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I have a struct where a constant char string is defined and a pointer to my own string object. The goal is to declare a variable of this struct with the chars set and the txt set t NULL and than during runtime create the MyString object representing the chars. I can not create the MyString during compilation while I use the GLib and this lib first needs the g_type_init to be called.

struct _MyStaticString {
    volatile MyString * txt;
    const char *chars;

A declaration would then look like:

struct _MyStaticString my_test_string = { NULL, "Hello world or foo bar, or a rick roll" };

Then their is a function which is repsonsible for delivering me the MyString object by first checking if txt is NULL, if so create a new MyString object and return this MyString object.

struct _MyString *my_static_string(struct _MyStaticString *a_static) {
    printf("a_static=%lx\n", (gulong) a_static);
    printf("a_static.chars=%s\n", (char *) a_static->chars);
    if (a_static->txt == NULL) {
        CatString *result = g_object_new(MY_TYPE_STRING, NULL);
//      result->data = (gchar *) a_static->chars;
        result->data = strdup((char *)  a_static->chars);
        result->size = strlen((char *) a_static->chars);
        result->hash = 0;
    result->parent.ref_count = 1000;
    a_static->txt = result;
return (struct _MyString *) (a_static->txt);


This all works great and I'm so happy, at least when I'm running GCC on Linux. As soon as I start compiling this code on Windows with the help of the MinGW compiler things start going wrong. If I put everything in one project It's still fine but as soon as put the declaration in a .a library and use it elsewhere the field a_static->chars becomes NULL. So I started playing/tweaking/testing: I thought maybe it's the alignment of the data in the Object files and thus added #pragma pack(16). It didn't work. Than I thought maybe there is an attribute which can help me. So I added __attribute__ ((common)). It didn't work. I thought to be smart and separated the string from the structure declaration itself like:

const char helper_txt = "Hello world or foo bar, or a rick roll";
struct _MyStaticString my_test_string = { NULL, helper_txt };

I get compile errors:

error: initializer element is not constant
error: (near initialization for 'field.chars')

Here are my compiler flags

     -O0 -g3 -Wall -c -fmessage-length=0 -mms-bitfields -DOSWINDOWS

and here is the version

C:\>c:\MinGW\bin\gcc.exe --version
gcc.exe (GCC) 4.5.0
Copyright (C) 2010 Free Software Foundation, Inc.
This is free software; see the source for copying conditions.  There is NO

Do I miss some compiler flag or do I need to add an attribute to make sure the const char * string is exported into the .a lib and is their an easy way to check weather a string is in the .a lib? Or is it maybe some linker option ?

share|improve this question
You're using reserved identifiers: any identifier in C that begins with an underscore followed by a capital letter is reserved for implementation use (see 7.1.3 of the Standard), and therefore this program invokes undefined behavior. My rule is never to start my identifiers with an underscore. –  David Thornley Dec 13 '10 at 21:37
Also, what do you mean by "the field a_static->chars becomes NULL"? What happened specifically? Is that const char helper_txt or the correct const char * helper_txt? –  David Thornley Dec 13 '10 at 21:44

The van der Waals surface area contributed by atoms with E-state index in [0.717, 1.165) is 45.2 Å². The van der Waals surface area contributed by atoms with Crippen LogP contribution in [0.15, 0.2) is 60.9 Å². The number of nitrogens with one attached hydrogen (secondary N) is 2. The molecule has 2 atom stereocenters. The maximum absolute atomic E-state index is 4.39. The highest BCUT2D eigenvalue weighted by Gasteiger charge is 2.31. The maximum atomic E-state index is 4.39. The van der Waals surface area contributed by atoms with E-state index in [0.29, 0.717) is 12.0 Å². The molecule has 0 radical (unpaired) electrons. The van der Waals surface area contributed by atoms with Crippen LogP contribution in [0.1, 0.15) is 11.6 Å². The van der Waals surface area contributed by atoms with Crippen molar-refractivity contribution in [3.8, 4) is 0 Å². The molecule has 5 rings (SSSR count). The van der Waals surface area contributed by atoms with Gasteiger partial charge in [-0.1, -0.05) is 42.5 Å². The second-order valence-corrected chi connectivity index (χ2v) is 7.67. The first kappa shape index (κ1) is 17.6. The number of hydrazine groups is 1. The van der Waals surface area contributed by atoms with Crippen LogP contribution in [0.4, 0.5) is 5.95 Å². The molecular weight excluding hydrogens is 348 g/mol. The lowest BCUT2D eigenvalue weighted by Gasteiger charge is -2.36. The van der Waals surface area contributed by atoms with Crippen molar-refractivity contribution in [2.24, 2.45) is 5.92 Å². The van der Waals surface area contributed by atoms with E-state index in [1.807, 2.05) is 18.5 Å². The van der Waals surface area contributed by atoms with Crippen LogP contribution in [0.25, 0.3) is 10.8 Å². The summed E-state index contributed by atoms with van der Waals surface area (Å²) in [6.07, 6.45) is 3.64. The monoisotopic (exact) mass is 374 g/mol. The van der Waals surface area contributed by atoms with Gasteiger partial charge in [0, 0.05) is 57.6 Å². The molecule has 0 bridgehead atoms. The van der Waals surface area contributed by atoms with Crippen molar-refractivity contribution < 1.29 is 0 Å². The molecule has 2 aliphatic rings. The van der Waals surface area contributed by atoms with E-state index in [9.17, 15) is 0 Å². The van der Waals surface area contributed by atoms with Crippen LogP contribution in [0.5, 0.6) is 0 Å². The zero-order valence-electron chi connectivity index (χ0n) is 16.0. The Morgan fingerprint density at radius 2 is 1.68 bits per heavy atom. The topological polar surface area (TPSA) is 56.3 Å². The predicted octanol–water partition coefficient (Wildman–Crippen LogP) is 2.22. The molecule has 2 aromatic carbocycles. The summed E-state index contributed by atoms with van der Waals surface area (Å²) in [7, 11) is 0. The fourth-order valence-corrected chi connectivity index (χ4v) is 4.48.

1 Answer 1

up vote 3 down vote accepted

My guess is that you've still got what looks like a declaration of the variable that is turning up with NULL value in your project somewhere besides the library (.a file). GCC and the linker sometimes produce code that seems to follow your intentions rather than the strict letter of C when you do things like declare the same variable in more than one .c file (or in a .h file which is included in more than one .c file in the same project). What this should result in is more than one copy of the variable and possibly a linker error telling you that there is more than one object with the same name in your code, but for some reason this doesn't always happen when you are linking together lots of .o files that contain duplications of the same variable.

My guess here is that rather than:

extern struct _MyStaticString a_string;

in a header file you have:

struct _MyStaticString a_string;

and that you had what you consider the real declaration -- the one with the initialization -- in a .c file.

When you moved the real declaration to the library the linker's behavior changed when fulfilling the need for an a_string object. It already had one or more from the .o files from the main program so it didn't bother looking in the library for one. Previously it saw that it had several from the .o files and decided to go with the one that had been initialized to a non-zero or non-NULL value (the default for global or static variables). But without that initialized version of your variable around the linker has already decided to just go with one of the uninitialized versions of the variable before it even looks in the library for the value you wanted it to use.

share|improve this answer
This sounds like a very plausible explanation. Solution: make sure that the variable is declared extern in all header files. –  caf Dec 13 '10 at 21:59
I've tested it and it seems to work. Yeeeeha ... I'll drink a Glühwein on that. I did play with the extern keyword but I just didn't put it in the right place and did not give it any thoughts. But than this is a totally different behaviour from gcc on linux –  LittleFunnyMan Dec 14 '10 at 20:32

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